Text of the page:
• Well, if it helps in any way, I agree with you, Tod. But I suspect it’s the word “bigot” that people get caught up on. The conversation swerves quickly into the worst case scenario and the belief that if you’re not actively calling for gays to be killed then it can’t possibly be bigotry. Because, hey, the KKK and all that. I don’t know that there’s a solution to this because substituting another word would still be seen as pejorative if not quite as hostile. When people talk past each other it really doesn’t matter which term gets used, does it?

          Quote  Link

        Report

      • To answer your question about Eich specifically, perhaps Zic’s description of the situation at Mozilla goes a little way toward distinguishing the issue. I’m not sure I agree with her there, but it’s something to ponder.

        I have stated on these recent threads that I think CEO’s are a special case. I actually believe that his donation, by itself, does not mean he cannot run an organization in a non-bigoted way. I’m more confident than Nob is that people can code-switch, and even if they can’t, a donation by itself does not imply a code that needs switching when it comes to business management.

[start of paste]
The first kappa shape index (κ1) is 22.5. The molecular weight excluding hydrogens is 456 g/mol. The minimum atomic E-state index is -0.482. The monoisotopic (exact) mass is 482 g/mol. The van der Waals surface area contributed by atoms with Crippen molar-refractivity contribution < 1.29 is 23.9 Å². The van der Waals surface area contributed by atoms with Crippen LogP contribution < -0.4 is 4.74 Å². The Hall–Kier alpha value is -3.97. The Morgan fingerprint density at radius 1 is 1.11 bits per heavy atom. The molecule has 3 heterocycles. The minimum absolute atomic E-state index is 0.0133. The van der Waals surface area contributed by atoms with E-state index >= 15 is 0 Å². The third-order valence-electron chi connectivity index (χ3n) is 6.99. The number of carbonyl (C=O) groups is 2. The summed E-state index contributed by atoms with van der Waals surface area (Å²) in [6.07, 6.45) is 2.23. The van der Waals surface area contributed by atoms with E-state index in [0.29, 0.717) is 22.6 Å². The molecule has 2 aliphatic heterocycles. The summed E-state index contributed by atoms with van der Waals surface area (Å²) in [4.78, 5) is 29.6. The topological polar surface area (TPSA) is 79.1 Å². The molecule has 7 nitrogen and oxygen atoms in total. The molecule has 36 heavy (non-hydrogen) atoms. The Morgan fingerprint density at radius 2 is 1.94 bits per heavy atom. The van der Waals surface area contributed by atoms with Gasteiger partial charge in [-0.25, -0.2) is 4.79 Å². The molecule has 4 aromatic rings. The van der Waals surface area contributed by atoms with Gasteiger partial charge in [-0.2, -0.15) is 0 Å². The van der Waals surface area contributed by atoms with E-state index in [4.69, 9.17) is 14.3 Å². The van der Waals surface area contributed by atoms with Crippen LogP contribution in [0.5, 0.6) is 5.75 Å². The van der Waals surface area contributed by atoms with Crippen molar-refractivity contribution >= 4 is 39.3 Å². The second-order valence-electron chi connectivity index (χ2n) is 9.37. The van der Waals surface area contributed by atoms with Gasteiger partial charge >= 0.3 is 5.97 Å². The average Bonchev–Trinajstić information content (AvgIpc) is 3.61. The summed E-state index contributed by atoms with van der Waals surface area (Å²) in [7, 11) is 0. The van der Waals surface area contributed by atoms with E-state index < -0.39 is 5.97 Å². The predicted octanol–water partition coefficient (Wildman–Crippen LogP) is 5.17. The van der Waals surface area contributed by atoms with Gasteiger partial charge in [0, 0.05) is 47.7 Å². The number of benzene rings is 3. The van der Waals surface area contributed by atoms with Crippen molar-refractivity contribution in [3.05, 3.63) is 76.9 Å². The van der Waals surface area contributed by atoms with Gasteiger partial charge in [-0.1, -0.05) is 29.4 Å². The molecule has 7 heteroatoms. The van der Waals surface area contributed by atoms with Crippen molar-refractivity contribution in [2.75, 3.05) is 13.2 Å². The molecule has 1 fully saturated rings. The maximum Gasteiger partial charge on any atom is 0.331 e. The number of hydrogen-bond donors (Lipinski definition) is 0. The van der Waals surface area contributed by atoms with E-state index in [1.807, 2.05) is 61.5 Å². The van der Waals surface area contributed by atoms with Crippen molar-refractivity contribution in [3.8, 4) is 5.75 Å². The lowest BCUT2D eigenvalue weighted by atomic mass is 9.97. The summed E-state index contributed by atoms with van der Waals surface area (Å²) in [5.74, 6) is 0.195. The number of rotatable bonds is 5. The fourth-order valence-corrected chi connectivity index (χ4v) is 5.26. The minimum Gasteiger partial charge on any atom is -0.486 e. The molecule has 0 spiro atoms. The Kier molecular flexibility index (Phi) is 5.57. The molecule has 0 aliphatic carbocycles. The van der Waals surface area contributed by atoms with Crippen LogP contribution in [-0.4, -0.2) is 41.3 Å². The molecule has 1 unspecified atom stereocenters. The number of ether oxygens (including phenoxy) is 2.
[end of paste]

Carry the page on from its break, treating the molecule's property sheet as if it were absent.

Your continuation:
But I do think a CEO, qua CEO, is in some ways the public face of a company in the way that lower employees are not. That’s pretty much where I draw the line on when it’s right to take a person’s political decisions into consideration. How to enforce that line is another issue.

        Now, while I think the standard should be different for CEO’s, I’m still uncomfortable with the litmus-test quality of all this. (However and again, Zic’s comment on Nob’s post should be referred to. By her account, Eich’s resignation had more to do with his competence than his political views.) But even though I’m uncomfortable and think such litmus tests should be avoided in most cases, I think it’s within the pale. At least for CEO’s.

          Quote  Link

        Report

      • I believe I am the sole contributor — and maybe the sole member of the community that comments? — that believes the act of opposing SSM is inherently and by definition bigoted.

        Well, I also believe it’s inherently bigoted. I believe there’s a lot that we accept as ‘normal’ that’s inherently bigoted, for instance the notion that women’s health and health care doesn’t involve contraception (which presumes ‘bigot’ embraces sexism).

        I certainly didn’t mean to conflate Eich’s bigotry with criminality; some bigoted actions are criminal, some are not.